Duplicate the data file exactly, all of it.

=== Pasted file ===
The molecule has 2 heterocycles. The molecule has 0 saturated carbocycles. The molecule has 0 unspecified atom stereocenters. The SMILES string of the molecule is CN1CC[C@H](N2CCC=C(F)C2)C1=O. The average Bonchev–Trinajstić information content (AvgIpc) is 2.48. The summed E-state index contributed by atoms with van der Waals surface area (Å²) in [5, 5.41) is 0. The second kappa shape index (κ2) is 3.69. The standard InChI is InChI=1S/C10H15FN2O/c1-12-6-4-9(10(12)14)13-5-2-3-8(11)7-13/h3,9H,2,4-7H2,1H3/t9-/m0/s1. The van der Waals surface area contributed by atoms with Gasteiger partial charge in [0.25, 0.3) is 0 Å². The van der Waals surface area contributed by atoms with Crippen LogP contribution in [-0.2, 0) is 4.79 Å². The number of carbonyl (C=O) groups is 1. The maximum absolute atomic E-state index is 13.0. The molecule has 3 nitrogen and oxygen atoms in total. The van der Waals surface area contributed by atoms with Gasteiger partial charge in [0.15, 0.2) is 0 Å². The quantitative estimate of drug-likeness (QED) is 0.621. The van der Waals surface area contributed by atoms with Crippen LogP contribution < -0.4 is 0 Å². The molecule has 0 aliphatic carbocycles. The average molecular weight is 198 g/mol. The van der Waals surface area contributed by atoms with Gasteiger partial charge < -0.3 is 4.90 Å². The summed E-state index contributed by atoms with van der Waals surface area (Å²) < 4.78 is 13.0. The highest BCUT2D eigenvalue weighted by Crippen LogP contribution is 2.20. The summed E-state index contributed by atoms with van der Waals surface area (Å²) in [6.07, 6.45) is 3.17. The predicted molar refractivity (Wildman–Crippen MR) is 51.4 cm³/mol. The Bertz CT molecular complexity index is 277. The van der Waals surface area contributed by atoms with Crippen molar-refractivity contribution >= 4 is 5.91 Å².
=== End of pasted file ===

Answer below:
The molecule has 2 heterocycles. The molecule has 0 saturated carbocycles. The molecule has 0 unspecified atom stereocenters. The SMILES string of the molecule is CN1CC[C@H](N2CCC=C(F)C2)C1=O. The average Bonchev–Trinajstić information content (AvgIpc) is 2.48. The summed E-state index contributed by atoms with van der Waals surface area (Å²) in [5, 5.41) is 0. The second kappa shape index (κ2) is 3.69. The standard InChI is InChI=1S/C10H15FN2O/c1-12-6-4-9(10(12)14)13-5-2-3-8(11)7-13/h3,9H,2,4-7H2,1H3/t9-/m0/s1. The van der Waals surface area contributed by atoms with Gasteiger partial charge in [0.25, 0.3) is 0 Å². The van der Waals surface area contributed by atoms with Crippen LogP contribution in [-0.2, 0) is 4.79 Å². The number of carbonyl (C=O) groups is 1. The maximum absolute atomic E-state index is 13.0. The molecule has 3 nitrogen and oxygen atoms in total. The van der Waals surface area contributed by atoms with Gasteiger partial charge in [0.15, 0.2) is 0 Å². The quantitative estimate of drug-likeness (QED) is 0.621. The van der Waals surface area contributed by atoms with Crippen LogP contribution < -0.4 is 0 Å². The molecule has 0 aliphatic carbocycles. The average molecular weight is 198 g/mol. The van der Waals surface area contributed by atoms with Gasteiger partial charge < -0.3 is 4.90 Å². The summed E-state index contributed by atoms with van der Waals surface area (Å²) < 4.78 is 13.0. The highest BCUT2D eigenvalue weighted by Crippen LogP contribution is 2.20. The summed E-state index contributed by atoms with van der Waals surface area (Å²) in [6.07, 6.45) is 3.17. The predicted molar refractivity (Wildman–Crippen MR) is 51.4 cm³/mol. The Bertz CT molecular complexity index is 277. The van der Waals surface area contributed by atoms with Crippen molar-refractivity contribution >= 4 is 5.91 Å².